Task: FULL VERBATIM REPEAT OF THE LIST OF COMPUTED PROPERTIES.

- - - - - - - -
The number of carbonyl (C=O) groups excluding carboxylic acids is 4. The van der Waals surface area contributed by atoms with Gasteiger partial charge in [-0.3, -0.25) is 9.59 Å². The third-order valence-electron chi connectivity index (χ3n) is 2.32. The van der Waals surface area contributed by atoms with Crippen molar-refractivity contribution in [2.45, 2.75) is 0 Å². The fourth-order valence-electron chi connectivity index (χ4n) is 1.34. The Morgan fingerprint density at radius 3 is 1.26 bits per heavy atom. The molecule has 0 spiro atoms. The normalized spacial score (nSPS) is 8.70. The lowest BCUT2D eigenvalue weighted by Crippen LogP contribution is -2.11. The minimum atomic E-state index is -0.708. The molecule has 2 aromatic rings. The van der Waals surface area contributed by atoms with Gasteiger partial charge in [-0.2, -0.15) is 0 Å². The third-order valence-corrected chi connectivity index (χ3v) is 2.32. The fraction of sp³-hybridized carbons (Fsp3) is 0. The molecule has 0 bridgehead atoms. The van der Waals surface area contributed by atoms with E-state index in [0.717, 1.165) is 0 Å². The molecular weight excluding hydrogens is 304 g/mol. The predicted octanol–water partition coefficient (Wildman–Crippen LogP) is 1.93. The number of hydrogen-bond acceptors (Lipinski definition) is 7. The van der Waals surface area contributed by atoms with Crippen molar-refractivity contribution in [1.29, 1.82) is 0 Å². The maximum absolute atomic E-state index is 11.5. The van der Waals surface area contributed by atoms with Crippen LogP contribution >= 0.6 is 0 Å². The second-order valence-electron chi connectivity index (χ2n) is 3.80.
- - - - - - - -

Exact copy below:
The number of carbonyl (C=O) groups excluding carboxylic acids is 4. The van der Waals surface area contributed by atoms with Gasteiger partial charge in [-0.3, -0.25) is 9.59 Å². The third-order valence-electron chi connectivity index (χ3n) is 2.32. The van der Waals surface area contributed by atoms with Crippen molar-refractivity contribution in [2.45, 2.75) is 0 Å². The fourth-order valence-electron chi connectivity index (χ4n) is 1.34. The Morgan fingerprint density at radius 3 is 1.26 bits per heavy atom. The molecule has 0 spiro atoms. The normalized spacial score (nSPS) is 8.70. The lowest BCUT2D eigenvalue weighted by Crippen LogP contribution is -2.11. The minimum atomic E-state index is -0.708. The molecule has 2 aromatic rings. The van der Waals surface area contributed by atoms with Gasteiger partial charge in [-0.2, -0.15) is 0 Å². The third-order valence-corrected chi connectivity index (χ3v) is 2.32. The fraction of sp³-hybridized carbons (Fsp3) is 0. The molecule has 0 bridgehead atoms. The van der Waals surface area contributed by atoms with E-state index in [0.717, 1.165) is 0 Å². The molecular weight excluding hydrogens is 304 g/mol. The predicted octanol–water partition coefficient (Wildman–Crippen LogP) is 1.93. The number of hydrogen-bond acceptors (Lipinski definition) is 7. The van der Waals surface area contributed by atoms with Crippen molar-refractivity contribution in [1.29, 1.82) is 0 Å². The maximum absolute atomic E-state index is 11.5. The van der Waals surface area contributed by atoms with Crippen LogP contribution >= 0.6 is 0 Å². The second-order valence-electron chi connectivity index (χ2n) is 3.80.